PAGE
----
The highs and lows that chart our investment decisions are very often a result of our emotions rather than sound evidence
It is often said that we are our own worst enemy when it comes to investing because we allow our emotions to get the better of us.
And that is not just a financial folk tale: There is a wealth of behavioural finance studies showing that investors are not motivated by sound practices but by greed and fear.
Many retail investors find it difficult to ignore the noise in the market. Led by herd instinct and fed by greed, they jump on a bandwagon, resulting in overvalued assets.
When the values of their portfolios plummet due to declining equity markets, fear takes over and most investors go into a selling frenzy.
Some of us would have experienced that sinking feeling recently when anxiety and fear took over as a result of markets heading south due to factors such as Brexit, pending interest rate hikes in the United States and China's slowing economy.
Greed and fear are also singled out by financial research firms like Dalbar as the primary emotions that lead investors astray. US-based Dalbar has been tracking the effects of investor decisions to buy, sell and switch into and out of unit trusts since 1984.
The results consistently show that the average investor's performance is more dependent on his investing behaviour than on fund performance. Mutual fund investors who hold on to their investments are more successful than those who try to time the market.
Ms Tan Wei Mei, head of portfolio solutions for Asia Pacific at Credit Suisse Private Banking, says psychology plays a big part in investing, and so understanding psychological motivations and behavioural biases can help investors avoid financial pitfalls.
10 common biases investors should look out for
"Our brains, behaviour and culture affect our investment decisions," she adds.
In fact, finance experts like Mr William Cai, vice-president at GYC Financial Advisory, believe we are naturally programmed to lose money.
"Most investors are often willing to invest only after they feel 'safe', which is often the worst time," he notes. "Ironically, it is hard for investors to make a bold decision to invest when I see the opportunities, as it is always during a time when it feels wrong to invest."
That is why most investors do not make money from the stock market. They invest at a market peak and bail out at market bottom, only to repeat this losing process.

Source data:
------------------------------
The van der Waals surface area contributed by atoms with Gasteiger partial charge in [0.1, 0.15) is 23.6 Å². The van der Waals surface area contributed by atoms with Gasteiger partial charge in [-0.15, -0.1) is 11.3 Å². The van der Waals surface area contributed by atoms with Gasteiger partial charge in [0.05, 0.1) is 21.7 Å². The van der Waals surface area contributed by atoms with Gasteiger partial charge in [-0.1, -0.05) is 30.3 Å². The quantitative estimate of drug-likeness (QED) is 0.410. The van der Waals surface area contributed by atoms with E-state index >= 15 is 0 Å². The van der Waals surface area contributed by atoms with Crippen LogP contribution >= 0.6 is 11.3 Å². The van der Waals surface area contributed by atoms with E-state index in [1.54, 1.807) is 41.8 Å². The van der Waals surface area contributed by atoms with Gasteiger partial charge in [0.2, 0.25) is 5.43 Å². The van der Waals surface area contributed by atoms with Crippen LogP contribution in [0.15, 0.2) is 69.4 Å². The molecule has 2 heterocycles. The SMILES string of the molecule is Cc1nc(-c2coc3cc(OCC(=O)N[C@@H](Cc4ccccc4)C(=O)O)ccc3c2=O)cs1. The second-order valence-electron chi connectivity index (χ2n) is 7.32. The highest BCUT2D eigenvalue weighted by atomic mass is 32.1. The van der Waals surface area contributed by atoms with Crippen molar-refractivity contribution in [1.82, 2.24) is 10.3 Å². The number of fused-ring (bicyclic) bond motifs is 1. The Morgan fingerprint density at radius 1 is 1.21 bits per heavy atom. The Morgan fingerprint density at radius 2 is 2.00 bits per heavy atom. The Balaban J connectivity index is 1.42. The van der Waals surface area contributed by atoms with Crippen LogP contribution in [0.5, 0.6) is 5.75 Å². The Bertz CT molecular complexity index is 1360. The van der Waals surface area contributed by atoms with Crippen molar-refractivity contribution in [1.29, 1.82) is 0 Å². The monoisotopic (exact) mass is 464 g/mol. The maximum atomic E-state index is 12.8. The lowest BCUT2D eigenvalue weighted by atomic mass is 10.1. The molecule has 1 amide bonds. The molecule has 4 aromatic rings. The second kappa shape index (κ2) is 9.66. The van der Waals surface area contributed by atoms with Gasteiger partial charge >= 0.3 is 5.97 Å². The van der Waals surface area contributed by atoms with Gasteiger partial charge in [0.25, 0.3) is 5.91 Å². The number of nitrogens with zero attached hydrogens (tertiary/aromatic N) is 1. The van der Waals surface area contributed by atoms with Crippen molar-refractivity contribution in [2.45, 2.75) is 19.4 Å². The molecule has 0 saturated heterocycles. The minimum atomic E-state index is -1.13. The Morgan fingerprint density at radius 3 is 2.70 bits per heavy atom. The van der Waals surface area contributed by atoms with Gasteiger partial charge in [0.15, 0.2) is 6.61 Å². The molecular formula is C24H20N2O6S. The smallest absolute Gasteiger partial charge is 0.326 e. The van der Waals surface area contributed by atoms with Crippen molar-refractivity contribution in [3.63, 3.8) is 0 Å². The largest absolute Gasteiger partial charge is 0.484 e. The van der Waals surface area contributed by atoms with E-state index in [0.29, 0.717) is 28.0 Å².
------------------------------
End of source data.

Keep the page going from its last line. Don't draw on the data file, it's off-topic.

The investment roller coaster In a bull market, the actions of optimistic investors push assets higher, until the investment process reaches euphoria - the point at which they are most bullish.
More and more investors will decide to catch the uptrend before it is too late and end up buying at high prices.
But the market would likely have become overvalued and ripe for a fall by then. It may just take a bit of bad news to start shares sliding.
Investors would see the initial sell-downs as a short-term phenomenon, not realising that it is more than a "buy on dips" opportunity and that a bear market has begun.
Fear raises its ugly head when prices start plummeting and anxious investors become more pessimistic, liquidating their positions and so selling at low prices.
Having been bitten by losses, investors feel remorse as the market recovers. They typically wait too long before getting back on the roller coaster again, when the market shows signs of recovery.
As you can see, this behaviour is counter to the "buy low, sell high" investment advice.
Behavioural finance biases Here are 10 common biases highlighted in a recent report from Credit Suisse in collaboration with the University of Zurich with research conducted by Dr Thorsten Hens and Ms Anna Meier.
Investors tend not to rely on fundamental factors when making decisions. Rather, they base their decisions on the price at which the stock was bought. This acts as the anchor that causes irrational decisions. Anchoring influences decisions when investors do not realise how the information is presented.
Let us assume you are faced with three set-meal choices at your favourite food stall. Set A is a $5 value meal of nasi lemak while set B is a $10 special-value meal of nasi lemak with soup, drink and dessert. Most people will opt for set A.
One day, the stall owner introduces set C - an $11 standard meal of nasi lemak with drink and dessert.
Ms Tan says that with the introduction of an anchor, which in this case is set C, most will change their decisions and opt for set B as it appears to offer the best value.
"Anchoring occurs when you are influenced by information of little or no relevance and primes us into making quick and irrational decisions without doing much or further research," she says.
MYOPIC LOSS AVERSION
Most investors fear losses more than they enjoy profits. As such, people strongly prefer to avoid losses than acquiring gains.